Currently, the Act does not indicate what will happen in instances of covered entities already required to submit cyber incident reports to CISA (as with TSA security directives); this will likely be clarified as CISA begins promulgating rules to implement the Act.
CISA Use of Reported Data
Considering the reported information’s potential sensitivity, the federal government’s use of that information is limited to cybersecurity purposes, security threat and vulnerability identification, and investigating and prosecuting the reported cyberattack offenses. The Act forbids reported information from being used for enforcement or other administrative actions against reporting entities outside of the cyberattack. The Act contemplates additional protections for the reported data. Importantly, the Act exempts the reported data from Freedom of Information Act (FOIA) disclosures, including when a reporting entity designates the submitted information as “commercial, financial, and proprietary information.”
Liability Protections for Reporting Entities
Covered entities will also receive limited liability protections against claims brought by private parties, based on the submitted report’s conformity with the Act’s requirements and other associated regulations. However, this protection only applies to litigation that is based solely on the report submitted to CISA as required by the Act.
Penalties for Noncompliance
Should CISA become aware of a covered entity’s failure to disclose a covered cyber incident, the Act empowers CISA to directly request information of the alleged incident from the entity. If that entity does not respond to the request within 72 hours, CISA may issue a subpoena compelling disclosure of “information the Director deems necessary to determine whether a covered cyber incident has occurred.” CISA may also subpoena any additional information related to the cyber incident on which reporting to CISA would have been required under the Act or associated regulations. If the covered entity fails to comply with the subpoena, the Act permits CISA to refer the matter to the Attorney General to enforce the subpoena through a civil enforcement action.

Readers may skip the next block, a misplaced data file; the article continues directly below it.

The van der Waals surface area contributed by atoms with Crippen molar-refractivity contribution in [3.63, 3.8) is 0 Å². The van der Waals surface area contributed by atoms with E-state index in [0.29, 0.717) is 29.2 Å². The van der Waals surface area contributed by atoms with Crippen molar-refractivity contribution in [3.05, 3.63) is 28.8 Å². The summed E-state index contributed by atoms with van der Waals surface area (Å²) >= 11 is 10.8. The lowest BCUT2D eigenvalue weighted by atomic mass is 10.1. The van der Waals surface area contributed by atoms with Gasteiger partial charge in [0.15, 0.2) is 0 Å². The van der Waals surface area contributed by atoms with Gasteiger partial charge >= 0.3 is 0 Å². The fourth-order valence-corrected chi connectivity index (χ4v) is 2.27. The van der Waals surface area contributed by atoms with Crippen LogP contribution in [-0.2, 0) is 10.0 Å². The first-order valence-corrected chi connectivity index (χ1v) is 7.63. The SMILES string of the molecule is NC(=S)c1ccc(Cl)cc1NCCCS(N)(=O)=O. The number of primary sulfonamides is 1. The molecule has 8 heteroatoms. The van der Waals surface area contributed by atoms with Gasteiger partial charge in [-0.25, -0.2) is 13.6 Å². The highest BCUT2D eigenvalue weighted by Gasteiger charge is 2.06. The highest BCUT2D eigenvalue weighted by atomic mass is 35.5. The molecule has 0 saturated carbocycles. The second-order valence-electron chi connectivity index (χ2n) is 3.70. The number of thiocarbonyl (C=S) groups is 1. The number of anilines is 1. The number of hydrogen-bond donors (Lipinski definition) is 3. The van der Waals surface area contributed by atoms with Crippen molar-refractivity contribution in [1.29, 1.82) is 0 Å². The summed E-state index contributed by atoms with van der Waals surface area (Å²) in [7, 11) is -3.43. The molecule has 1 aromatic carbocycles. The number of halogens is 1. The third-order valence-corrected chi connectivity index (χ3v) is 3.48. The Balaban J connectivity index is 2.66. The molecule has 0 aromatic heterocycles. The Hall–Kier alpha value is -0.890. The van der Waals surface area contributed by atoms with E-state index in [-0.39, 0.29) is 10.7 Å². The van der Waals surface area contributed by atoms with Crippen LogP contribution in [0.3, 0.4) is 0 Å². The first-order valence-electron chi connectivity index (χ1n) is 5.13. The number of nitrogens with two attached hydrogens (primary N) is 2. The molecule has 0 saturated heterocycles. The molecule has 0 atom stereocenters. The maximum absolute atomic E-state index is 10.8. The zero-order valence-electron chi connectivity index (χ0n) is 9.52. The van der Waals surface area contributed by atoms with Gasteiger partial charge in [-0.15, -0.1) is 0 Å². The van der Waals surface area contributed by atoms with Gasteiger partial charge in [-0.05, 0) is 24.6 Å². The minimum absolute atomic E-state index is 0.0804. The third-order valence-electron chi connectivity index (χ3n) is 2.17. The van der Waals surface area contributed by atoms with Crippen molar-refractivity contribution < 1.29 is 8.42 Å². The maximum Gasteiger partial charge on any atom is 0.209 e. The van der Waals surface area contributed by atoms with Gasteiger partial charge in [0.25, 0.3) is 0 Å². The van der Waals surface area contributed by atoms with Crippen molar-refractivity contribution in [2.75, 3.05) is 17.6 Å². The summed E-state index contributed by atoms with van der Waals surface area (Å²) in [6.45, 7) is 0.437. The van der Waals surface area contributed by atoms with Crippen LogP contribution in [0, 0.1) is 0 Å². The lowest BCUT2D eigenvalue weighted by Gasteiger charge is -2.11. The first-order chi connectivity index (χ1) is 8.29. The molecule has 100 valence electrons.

To fully implement the Act’s requirements, CISA must promulgate additional administrative rules. Within 24 months of the Act’s enactment date, the CISA Director must consult with the DOJ, the Sector Risk Management agencies and other federal agencies to develop rules for the Act’s implementation and for publication in the Federal Register. Final rules must be promulgated no later than 18 months after publication of the proposed rules in the Federal Register.
These implementation rules must include clear descriptions of:
Considerations for the Sports and Entertainment Industry
CISA’s implementation of the Act could take upwards of two years. Given the rise of cyber threats, however, the Ranking Member of the Senate Homeland Security and Governmental Affairs Committee is urging CISA and the National Cyber Director to work “quickly” to implement the provisions of the Act.
Regardless of the final implementation timeline, companies should already be considering how the provisions of the Act could affect their operations and obligations. Companies should first determine whether they will be considered a designated covered entity under the Act. While DHS needs to clearly define what is considered critical infrastructure, it is easy to foresee that sports and entertainment facilities will be encompassed within this new law. Even if those facilities are not clearly included, certain key resources, such as energy utilities and transportation systems relied upon by sports arenas, ballparks, concert venues and others, will have notification obligations under this new law. As a result, owners and operators of sports and entertainment venues should be following this law as if they are included within its obligations until proven otherwise.
Companies likely to be considered covered entities may want to consider proactively engaging with CISA as it begins refining definitions and implementation rules. In addition, those companies likely designated as covered entities will also want to review internal procedures which would enable the identification of covered cyber incidents and the reporting of such incidents to CISA in a timely fashion.
Pillsbury will continue to monitor CISA’s implementation of this law as it develops over the next several months. For additional information, please feel free to contact Pillsbury partner Brian Finch at 202.663.8062 or [email protected] or any member of Pillsbury’s Cybersecurity Team.